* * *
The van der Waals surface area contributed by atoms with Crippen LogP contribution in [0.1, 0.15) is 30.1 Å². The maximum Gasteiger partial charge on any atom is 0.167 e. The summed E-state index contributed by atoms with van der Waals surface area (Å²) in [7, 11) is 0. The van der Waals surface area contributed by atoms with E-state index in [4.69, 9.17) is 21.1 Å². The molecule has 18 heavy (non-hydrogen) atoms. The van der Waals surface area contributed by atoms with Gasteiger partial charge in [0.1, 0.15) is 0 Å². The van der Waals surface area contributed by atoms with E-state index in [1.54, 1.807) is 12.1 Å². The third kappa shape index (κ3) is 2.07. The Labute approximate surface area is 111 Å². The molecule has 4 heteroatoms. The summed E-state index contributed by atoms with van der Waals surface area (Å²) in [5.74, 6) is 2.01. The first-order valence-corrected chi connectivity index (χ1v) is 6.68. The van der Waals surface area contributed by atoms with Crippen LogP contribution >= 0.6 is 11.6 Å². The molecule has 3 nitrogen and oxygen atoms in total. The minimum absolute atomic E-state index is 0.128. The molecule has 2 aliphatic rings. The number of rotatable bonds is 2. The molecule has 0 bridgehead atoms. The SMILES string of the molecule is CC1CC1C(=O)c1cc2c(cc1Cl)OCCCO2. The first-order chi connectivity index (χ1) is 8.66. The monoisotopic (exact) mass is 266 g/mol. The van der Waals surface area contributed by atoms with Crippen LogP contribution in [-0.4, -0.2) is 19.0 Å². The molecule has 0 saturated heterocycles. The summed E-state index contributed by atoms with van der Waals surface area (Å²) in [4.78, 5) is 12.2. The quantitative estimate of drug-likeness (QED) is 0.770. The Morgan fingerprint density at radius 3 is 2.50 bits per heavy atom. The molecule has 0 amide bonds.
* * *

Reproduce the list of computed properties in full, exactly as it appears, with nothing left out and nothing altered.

The van der Waals surface area contributed by atoms with Crippen LogP contribution in [0.1, 0.15) is 30.1 Å². The maximum Gasteiger partial charge on any atom is 0.167 e. The summed E-state index contributed by atoms with van der Waals surface area (Å²) in [7, 11) is 0. The van der Waals surface area contributed by atoms with E-state index in [4.69, 9.17) is 21.1 Å². The molecule has 18 heavy (non-hydrogen) atoms. The van der Waals surface area contributed by atoms with Gasteiger partial charge in [0.1, 0.15) is 0 Å². The van der Waals surface area contributed by atoms with E-state index in [1.54, 1.807) is 12.1 Å². The third kappa shape index (κ3) is 2.07. The Labute approximate surface area is 111 Å². The molecule has 4 heteroatoms. The summed E-state index contributed by atoms with van der Waals surface area (Å²) in [5.74, 6) is 2.01. The first-order valence-corrected chi connectivity index (χ1v) is 6.68. The van der Waals surface area contributed by atoms with Crippen LogP contribution >= 0.6 is 11.6 Å². The molecule has 3 nitrogen and oxygen atoms in total. The minimum absolute atomic E-state index is 0.128. The molecule has 2 aliphatic rings. The number of rotatable bonds is 2. The molecule has 0 bridgehead atoms. The SMILES string of the molecule is CC1CC1C(=O)c1cc2c(cc1Cl)OCCCO2. The first-order chi connectivity index (χ1) is 8.66. The monoisotopic (exact) mass is 266 g/mol. The van der Waals surface area contributed by atoms with Crippen LogP contribution in [-0.4, -0.2) is 19.0 Å². The molecule has 0 saturated heterocycles. The summed E-state index contributed by atoms with van der Waals surface area (Å²) in [4.78, 5) is 12.2. The quantitative estimate of drug-likeness (QED) is 0.770. The Morgan fingerprint density at radius 3 is 2.50 bits per heavy atom. The molecule has 0 amide bonds.